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Africa Month: Piecing Together Tanzania's Fractured Wildlife Corridors

By   Follow Me on Twitter     Message Reynard Loki       (Page 1 of 1 pages)     Permalink

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One of the primary yet generally overlooked issues facing wildlife around the globe is man's willful destruction of natural wildlife corridors.

Due to human expansion -- the building of farms, ranches, cities, towns and roads -- the normal routes by which wildlife get from one place to another are being disrupted.

Perhaps nowhere in the world is this issue more contentious than in Tanzania, where President Kikwete is planning to build a highway through the Serengeti, a project that will effectively put an end to the longest and oldest remaining overland wildlife migration.

Kikwete has even rejected an offer by the World Bank to fund an alternate southern route for the highway, which would not threaten the Great Migration. (Change.org is hosting a petition trying to stop this plan.)

But though his ill-conceived plan has dominated the recent environmental and conservation news coming out of the country, there is another, much smaller project that is trying to do the exact opposite.

Last year, the African Wildlife Foundation launched the innovative mixed-used Manyara Ranch, which takes advantage of the region's thriving tourist industry to help support the reconnecting of a critical conservation landscape in northern Tanzania.

Linking Lake Manyara National Park with the Ngorongoro Conservation Area, Manyara Ranch presents a successful new paradigm in the area of market-based conservation initiatives.

"Protected areas like national parks are important areas for wildlife, but if the land surrounding them is not properly conserved, they risk becoming isolated and unviable for wildlife," according to AWF's website.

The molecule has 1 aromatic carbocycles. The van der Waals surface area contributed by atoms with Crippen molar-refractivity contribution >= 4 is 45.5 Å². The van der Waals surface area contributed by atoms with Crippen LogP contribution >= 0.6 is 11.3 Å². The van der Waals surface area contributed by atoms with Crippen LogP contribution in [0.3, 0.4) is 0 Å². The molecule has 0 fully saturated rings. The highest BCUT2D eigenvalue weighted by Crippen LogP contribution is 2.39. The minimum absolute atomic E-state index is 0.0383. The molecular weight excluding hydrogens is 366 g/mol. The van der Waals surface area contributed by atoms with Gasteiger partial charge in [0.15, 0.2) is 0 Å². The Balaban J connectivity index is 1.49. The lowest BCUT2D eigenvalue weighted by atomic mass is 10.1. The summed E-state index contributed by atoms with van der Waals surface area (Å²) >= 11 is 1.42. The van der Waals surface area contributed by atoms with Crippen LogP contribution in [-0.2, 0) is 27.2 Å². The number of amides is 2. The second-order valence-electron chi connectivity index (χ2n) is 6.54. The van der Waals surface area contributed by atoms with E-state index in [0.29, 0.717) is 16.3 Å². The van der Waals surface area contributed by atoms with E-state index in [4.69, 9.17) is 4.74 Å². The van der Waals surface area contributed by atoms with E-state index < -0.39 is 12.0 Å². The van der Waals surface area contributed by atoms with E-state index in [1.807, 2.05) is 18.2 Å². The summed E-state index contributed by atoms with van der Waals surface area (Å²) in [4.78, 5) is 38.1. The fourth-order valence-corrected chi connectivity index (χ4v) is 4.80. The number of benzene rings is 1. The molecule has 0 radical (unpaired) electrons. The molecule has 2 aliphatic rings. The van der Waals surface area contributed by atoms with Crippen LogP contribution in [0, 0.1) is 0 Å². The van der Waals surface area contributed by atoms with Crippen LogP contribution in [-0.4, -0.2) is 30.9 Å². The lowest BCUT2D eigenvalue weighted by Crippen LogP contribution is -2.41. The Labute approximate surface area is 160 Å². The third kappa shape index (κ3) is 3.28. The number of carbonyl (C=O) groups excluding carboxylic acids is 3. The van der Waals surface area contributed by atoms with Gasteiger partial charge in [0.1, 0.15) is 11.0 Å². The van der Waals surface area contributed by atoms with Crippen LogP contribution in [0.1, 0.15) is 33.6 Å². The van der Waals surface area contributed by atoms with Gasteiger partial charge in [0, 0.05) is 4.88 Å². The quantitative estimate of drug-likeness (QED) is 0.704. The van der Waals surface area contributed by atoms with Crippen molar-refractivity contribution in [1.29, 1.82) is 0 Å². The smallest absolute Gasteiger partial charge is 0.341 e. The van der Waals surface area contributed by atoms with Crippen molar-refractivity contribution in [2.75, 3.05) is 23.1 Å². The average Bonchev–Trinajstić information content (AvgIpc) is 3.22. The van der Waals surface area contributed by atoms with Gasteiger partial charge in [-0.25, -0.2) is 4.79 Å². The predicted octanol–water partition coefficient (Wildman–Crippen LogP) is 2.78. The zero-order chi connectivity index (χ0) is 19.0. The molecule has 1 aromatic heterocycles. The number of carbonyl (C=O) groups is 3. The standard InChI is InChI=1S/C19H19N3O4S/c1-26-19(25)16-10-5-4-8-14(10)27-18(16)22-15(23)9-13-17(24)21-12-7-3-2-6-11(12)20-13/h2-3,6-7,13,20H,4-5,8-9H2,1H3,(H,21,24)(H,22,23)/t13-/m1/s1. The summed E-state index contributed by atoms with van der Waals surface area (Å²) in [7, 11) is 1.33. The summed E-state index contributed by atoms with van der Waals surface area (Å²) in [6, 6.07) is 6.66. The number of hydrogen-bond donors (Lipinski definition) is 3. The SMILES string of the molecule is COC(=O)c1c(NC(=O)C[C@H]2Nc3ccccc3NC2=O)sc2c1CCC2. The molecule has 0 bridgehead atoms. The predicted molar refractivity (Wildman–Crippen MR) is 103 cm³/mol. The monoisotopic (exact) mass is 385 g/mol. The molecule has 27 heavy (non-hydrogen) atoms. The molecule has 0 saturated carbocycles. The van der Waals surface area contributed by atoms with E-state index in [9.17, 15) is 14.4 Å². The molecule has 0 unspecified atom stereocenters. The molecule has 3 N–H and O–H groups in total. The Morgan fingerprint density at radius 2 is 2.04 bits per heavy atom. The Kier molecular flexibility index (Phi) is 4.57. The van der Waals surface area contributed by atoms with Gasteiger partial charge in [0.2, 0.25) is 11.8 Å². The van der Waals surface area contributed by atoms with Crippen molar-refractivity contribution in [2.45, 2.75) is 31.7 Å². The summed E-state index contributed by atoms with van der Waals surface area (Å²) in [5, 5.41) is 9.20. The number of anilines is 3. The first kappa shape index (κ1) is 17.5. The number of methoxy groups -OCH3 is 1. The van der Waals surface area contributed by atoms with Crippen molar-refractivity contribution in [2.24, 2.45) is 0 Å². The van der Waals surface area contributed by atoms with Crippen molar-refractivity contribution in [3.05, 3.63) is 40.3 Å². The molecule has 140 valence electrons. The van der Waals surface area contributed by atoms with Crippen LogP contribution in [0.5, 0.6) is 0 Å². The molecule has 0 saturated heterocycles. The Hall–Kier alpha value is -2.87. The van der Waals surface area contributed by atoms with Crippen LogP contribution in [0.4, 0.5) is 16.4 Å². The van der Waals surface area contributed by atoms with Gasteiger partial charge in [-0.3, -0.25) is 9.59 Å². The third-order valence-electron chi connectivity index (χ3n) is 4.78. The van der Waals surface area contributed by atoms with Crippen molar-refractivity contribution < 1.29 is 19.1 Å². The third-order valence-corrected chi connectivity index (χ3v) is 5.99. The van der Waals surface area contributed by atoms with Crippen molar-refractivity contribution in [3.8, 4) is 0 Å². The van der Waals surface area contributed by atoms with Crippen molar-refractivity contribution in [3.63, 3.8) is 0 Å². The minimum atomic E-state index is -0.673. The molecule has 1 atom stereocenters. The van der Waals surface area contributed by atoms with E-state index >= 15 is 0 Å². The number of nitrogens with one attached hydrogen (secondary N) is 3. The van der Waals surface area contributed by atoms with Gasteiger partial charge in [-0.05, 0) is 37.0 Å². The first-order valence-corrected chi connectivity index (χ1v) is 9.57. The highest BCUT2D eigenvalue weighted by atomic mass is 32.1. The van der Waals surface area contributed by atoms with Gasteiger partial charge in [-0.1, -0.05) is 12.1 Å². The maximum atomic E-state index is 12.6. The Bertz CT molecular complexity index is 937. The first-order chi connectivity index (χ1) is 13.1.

"Lake Manyara National Park and Tarangire National Park are 40 kilometers apart. About ten years ago, the migration route that connects them -- known as the Kwakuchinja corridor -- began to disappear. Habitat fragmentation and degradation such as this have become the greatest threats to conservation in northern Tanzania."

And now, the ranch has "added an exciting new way to experience the elephants, lions, zebras, and other wildlife that have returned to the area thanks to AWF's integrated conservation program: horseback riding," according to an AWF email.

"Housed in spacious lion-proof stables out of view of the main camp, the horses are close enough for riders to head out at sunrise and return to camp at sunset."

Humans and animals living together in harmony? President Kikwete, please take note.

 

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Reynard Loki is a New York-based artist, writer and editor. He is the environment and food editor at AlterNet.org, a progressive news website. He is also the co-founder of MomenTech, a New York-based experimental production studio whose projects (more...)
 

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